2011 The year saw political jockeying and alliance formation ahead of 2012 elections, scheduled to be held in either August or December. With two likely presidential candidates accused by the International Criminal Court (ICC) of involvement in post-election violence in 2007-2008, the actions of the ICC played a role in the political process in 2011. Uhuru Kenyatta (the Deputy Prime Minister, Finance Minister and son of Kenya’s first president) and William Ruto (the former agriculture and Higher Education Minister) have both been named by the ICC as suspected masterminds of the 2007-2008 violence. Shortly after being named suspects late in 2010, Kenyatta (a native Kikuyu), Ruto (a Kalenjin), and Vice-President Kalonzo Musyoka (a Kamba), formed a political alliance called KKK that morphed into the G7 (a Group of Seven multi-ethnic Kenyan politicians— the remainder are, Eugene Wamalwa, Omingo Magara, Aden Duale and Najib Balala). Kenyatta and Ruto toured the country together in 2011, holding rallies in which they claimed to have been framed by political opponents. Early in 2012, the ICC confirmed charges against four of the six named the previous year, including Kenyatta and Ruto. (Charges were also confirmed against Francis Muthaura and Joshua Sang. Hussein Ali and Henry Kosgey were acquitted.) Immediately after the ICC confirmation, Ruto indicated his impending trial would not deter his decision to run in the upcoming elections. Kenyatta resigned his post as Finance Minister but remained Deputy Prime Minister; as of January 2012, it was not clear whether Kenyatta would abandon his presidential ambitions. Cabinet Minister Muthaura also stepped down.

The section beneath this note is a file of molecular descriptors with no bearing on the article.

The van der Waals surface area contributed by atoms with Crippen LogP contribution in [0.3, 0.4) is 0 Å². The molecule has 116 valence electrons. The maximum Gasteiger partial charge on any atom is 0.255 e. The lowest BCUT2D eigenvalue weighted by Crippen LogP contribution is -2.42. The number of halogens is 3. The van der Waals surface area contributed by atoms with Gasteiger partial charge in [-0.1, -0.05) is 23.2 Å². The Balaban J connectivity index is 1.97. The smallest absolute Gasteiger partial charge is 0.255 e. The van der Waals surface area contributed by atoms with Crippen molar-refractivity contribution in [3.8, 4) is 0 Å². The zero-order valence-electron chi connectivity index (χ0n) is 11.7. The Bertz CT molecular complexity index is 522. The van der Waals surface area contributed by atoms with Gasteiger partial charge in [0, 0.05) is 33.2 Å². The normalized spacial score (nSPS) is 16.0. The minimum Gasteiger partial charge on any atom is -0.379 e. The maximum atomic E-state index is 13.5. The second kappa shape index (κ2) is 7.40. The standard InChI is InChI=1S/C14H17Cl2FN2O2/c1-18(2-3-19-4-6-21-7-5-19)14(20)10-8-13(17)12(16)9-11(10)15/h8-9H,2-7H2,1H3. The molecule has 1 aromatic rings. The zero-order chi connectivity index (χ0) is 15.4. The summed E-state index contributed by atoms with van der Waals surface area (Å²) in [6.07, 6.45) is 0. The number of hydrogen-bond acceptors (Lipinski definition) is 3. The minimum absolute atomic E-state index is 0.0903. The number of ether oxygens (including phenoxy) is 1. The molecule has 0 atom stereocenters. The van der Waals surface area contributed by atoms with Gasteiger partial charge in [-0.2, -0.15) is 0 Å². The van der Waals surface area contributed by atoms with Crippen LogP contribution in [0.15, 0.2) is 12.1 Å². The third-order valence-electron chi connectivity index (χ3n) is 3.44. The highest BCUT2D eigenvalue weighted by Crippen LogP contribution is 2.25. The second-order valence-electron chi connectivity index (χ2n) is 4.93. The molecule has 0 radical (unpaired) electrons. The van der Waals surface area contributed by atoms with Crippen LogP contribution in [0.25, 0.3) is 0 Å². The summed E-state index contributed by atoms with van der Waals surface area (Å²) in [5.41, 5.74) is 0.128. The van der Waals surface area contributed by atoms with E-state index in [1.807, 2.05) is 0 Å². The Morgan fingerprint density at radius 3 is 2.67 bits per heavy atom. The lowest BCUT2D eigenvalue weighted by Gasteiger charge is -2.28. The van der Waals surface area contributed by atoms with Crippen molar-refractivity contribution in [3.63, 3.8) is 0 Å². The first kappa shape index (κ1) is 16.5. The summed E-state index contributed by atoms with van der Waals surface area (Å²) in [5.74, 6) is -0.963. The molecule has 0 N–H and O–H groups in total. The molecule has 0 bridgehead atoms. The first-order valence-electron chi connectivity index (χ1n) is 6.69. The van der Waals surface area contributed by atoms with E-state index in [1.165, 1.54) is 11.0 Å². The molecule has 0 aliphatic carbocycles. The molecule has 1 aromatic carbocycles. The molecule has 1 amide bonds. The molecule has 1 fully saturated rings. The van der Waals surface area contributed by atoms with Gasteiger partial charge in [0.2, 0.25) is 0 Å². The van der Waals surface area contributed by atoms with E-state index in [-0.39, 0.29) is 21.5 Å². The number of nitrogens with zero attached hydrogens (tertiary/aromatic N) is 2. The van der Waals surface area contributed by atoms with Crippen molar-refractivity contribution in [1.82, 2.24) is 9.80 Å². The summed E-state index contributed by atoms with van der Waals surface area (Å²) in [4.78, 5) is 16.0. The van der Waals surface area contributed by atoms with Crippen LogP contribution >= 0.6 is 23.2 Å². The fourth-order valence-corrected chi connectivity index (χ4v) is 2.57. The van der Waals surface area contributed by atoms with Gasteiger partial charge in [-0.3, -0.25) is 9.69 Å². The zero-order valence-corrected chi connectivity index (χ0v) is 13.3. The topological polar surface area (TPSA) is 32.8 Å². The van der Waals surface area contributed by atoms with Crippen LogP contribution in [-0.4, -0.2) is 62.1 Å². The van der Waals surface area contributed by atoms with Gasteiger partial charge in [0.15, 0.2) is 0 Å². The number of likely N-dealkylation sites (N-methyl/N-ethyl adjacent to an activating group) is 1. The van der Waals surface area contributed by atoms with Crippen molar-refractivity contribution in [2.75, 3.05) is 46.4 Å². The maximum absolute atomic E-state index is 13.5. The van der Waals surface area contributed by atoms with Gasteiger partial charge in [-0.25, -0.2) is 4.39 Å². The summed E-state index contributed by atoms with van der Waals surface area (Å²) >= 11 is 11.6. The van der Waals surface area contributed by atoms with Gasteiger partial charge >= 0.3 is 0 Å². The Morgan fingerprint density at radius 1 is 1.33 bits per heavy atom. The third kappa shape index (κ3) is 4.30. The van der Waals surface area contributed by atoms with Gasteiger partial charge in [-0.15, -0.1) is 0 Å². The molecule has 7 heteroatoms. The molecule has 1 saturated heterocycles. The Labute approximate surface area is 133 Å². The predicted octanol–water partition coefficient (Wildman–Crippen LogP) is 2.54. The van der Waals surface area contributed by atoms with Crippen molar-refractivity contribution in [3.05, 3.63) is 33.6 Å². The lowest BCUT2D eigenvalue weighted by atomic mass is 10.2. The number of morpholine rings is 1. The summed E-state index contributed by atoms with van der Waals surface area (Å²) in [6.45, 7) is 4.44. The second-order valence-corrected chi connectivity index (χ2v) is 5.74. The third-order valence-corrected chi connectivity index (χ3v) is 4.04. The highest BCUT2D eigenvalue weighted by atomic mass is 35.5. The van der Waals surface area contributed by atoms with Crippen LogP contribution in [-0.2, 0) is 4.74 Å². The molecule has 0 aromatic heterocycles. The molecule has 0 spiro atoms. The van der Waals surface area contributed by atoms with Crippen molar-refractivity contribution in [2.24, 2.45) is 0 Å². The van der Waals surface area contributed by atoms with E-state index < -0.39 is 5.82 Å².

In October, the Kenyan government for the first time militarized its foreign policy by launching Operation Linda Nchi (Operation Protect the Country) in Somalia’s Juba Valley. Post-independence Kenya has never sent its forces to a foreign country to fight. The offensive against the militant Islamic group al-Shabaab appears to have prompted an increase in attacks by al-Shabaab at the Dadaab refugee camp in northern Kenya.